R. Brdicka Memorial Lectures - Prof. Dr. Robert Schlögl
Prof. Dr. Robert Schlögl
2 pm, Thursday, May 12th 2021, J. Heyrovský Institute
Operando Analysis of Electrochemical Water Splitting: The Challenge of OER
Robert Schlögl received his Ph.D. in chemistry from the Ludwig Maximilians University in Munich (1982). After postdoctoral stays at Cambridge, Basel and Berlin ( Fritz Haber Institute - group of Nobel Laureate Professor Ertl) he joined Frankfurt University as a Professor of Inorganic Chemistry (1989). In 1994 he returned to Fritz Haber Institute as its Director. He also leads the Institute for Chemical Energy Conversion. His research focuses on material aspects for catalysis and energy storage. He authored more than 1,000 publications, more than 25 patents and gave more than 500 invited lectures.
The actual geopolitical situation forces us in understanding that the world needs a transformation of its energy supply into a sustainable and diverse mode. Water splitting is one of the key processes in making “liquid sunshine”. Traditional electrochemistry has studied this reaction since long and produced a rich knowledge on mode of operation and the role of electrodes in the process. The lecture will briefly review this and illustrate that the dimension of water electrolysis justifies a re-iteration of our fundamental understanding of the material science and mechanism of the OER reaction. The example of IrO2 in PEM electrolysis shall be used to go from the study of deactivation and concepts of electrode manufacture back to the fundamental question about the origin of the unique performance of this ultra-rare element in OER. We used a combination of operando electron spectroscopies and a combination of additional techniques to arrive at an experimental picture of what the potential does to the reaction system.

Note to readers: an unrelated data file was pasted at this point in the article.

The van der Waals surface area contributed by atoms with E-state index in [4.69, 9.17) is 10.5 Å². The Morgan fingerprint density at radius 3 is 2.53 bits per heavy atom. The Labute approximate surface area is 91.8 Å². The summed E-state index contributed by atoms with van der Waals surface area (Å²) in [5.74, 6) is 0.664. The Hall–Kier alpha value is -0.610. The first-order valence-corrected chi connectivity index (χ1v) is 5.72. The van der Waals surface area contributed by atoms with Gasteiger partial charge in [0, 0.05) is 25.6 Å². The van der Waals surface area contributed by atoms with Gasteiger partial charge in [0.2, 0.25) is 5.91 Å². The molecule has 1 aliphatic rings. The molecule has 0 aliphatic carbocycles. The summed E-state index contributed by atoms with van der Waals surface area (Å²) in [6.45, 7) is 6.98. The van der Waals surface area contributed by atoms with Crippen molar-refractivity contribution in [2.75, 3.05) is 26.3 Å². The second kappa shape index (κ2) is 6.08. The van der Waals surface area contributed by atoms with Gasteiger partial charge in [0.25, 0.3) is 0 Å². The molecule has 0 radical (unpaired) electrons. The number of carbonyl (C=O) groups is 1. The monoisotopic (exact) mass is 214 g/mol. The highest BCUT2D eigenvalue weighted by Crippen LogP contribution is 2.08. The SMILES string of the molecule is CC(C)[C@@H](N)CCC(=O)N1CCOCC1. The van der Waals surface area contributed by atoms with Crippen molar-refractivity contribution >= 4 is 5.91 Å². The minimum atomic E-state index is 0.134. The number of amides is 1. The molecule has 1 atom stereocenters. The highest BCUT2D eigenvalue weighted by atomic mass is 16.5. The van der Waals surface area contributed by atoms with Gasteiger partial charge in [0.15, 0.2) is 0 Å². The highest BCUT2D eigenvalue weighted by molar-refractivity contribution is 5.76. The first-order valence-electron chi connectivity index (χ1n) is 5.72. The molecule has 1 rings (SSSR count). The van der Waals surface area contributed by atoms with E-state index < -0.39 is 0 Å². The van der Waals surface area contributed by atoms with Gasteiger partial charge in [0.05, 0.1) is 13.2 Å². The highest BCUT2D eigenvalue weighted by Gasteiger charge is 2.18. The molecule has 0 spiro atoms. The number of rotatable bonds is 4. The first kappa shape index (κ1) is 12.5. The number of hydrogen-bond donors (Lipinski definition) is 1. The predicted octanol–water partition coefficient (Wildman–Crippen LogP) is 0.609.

In short, it will be elucidated that a highly reactive form of oxidized oxygen called in inorganic chemistry “oxyl” is the critical species. Its generation and its interaction with water will be illustrated in detail. Consequences for our understanding if electro-catalysis is conceptually different from chemo-catalysis will be discussed.